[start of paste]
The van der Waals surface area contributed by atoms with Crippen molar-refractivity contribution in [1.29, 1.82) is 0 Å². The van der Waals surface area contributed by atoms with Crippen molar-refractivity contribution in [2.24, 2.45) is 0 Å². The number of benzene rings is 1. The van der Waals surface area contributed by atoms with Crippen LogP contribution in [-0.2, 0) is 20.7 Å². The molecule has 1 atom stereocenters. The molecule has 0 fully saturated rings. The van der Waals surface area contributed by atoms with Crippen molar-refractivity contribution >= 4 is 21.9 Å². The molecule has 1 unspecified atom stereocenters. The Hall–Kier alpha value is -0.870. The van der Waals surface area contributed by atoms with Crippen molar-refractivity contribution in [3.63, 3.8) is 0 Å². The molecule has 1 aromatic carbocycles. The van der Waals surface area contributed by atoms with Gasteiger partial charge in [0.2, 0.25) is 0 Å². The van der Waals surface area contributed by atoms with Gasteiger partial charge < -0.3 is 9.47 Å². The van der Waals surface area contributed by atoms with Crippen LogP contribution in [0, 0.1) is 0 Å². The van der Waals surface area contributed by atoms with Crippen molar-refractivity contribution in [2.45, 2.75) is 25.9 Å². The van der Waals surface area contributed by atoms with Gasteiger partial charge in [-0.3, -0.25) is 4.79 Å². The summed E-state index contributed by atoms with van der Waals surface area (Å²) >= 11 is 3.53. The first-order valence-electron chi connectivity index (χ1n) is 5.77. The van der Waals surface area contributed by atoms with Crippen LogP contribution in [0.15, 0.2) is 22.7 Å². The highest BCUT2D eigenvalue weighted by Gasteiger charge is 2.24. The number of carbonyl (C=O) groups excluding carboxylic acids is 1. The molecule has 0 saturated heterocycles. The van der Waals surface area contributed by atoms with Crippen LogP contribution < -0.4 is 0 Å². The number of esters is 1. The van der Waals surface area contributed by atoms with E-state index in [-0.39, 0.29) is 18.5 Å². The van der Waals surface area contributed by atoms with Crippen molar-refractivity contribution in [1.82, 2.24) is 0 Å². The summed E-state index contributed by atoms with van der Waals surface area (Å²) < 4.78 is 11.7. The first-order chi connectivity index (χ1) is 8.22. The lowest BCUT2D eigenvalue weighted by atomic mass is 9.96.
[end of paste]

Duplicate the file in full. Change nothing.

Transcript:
The van der Waals surface area contributed by atoms with Crippen molar-refractivity contribution in [1.29, 1.82) is 0 Å². The van der Waals surface area contributed by atoms with Crippen molar-refractivity contribution in [2.24, 2.45) is 0 Å². The number of benzene rings is 1. The van der Waals surface area contributed by atoms with Crippen LogP contribution in [-0.2, 0) is 20.7 Å². The molecule has 1 atom stereocenters. The molecule has 0 fully saturated rings. The van der Waals surface area contributed by atoms with Crippen molar-refractivity contribution >= 4 is 21.9 Å². The molecule has 1 unspecified atom stereocenters. The Hall–Kier alpha value is -0.870. The van der Waals surface area contributed by atoms with Crippen molar-refractivity contribution in [3.63, 3.8) is 0 Å². The molecule has 1 aromatic carbocycles. The van der Waals surface area contributed by atoms with Gasteiger partial charge in [0.2, 0.25) is 0 Å². The van der Waals surface area contributed by atoms with Gasteiger partial charge < -0.3 is 9.47 Å². The van der Waals surface area contributed by atoms with Crippen LogP contribution in [0, 0.1) is 0 Å². The van der Waals surface area contributed by atoms with Crippen molar-refractivity contribution in [2.45, 2.75) is 25.9 Å². The van der Waals surface area contributed by atoms with Gasteiger partial charge in [-0.3, -0.25) is 4.79 Å². The summed E-state index contributed by atoms with van der Waals surface area (Å²) >= 11 is 3.53. The first-order valence-electron chi connectivity index (χ1n) is 5.77. The van der Waals surface area contributed by atoms with Crippen LogP contribution in [0.15, 0.2) is 22.7 Å². The highest BCUT2D eigenvalue weighted by Gasteiger charge is 2.24. The number of carbonyl (C=O) groups excluding carboxylic acids is 1. The molecule has 0 saturated heterocycles. The van der Waals surface area contributed by atoms with Crippen LogP contribution < -0.4 is 0 Å². The number of esters is 1. The van der Waals surface area contributed by atoms with E-state index in [-0.39, 0.29) is 18.5 Å². The van der Waals surface area contributed by atoms with Crippen molar-refractivity contribution in [1.82, 2.24) is 0 Å². The summed E-state index contributed by atoms with van der Waals surface area (Å²) < 4.78 is 11.7. The first-order chi connectivity index (χ1) is 8.22. The lowest BCUT2D eigenvalue weighted by atomic mass is 9.96.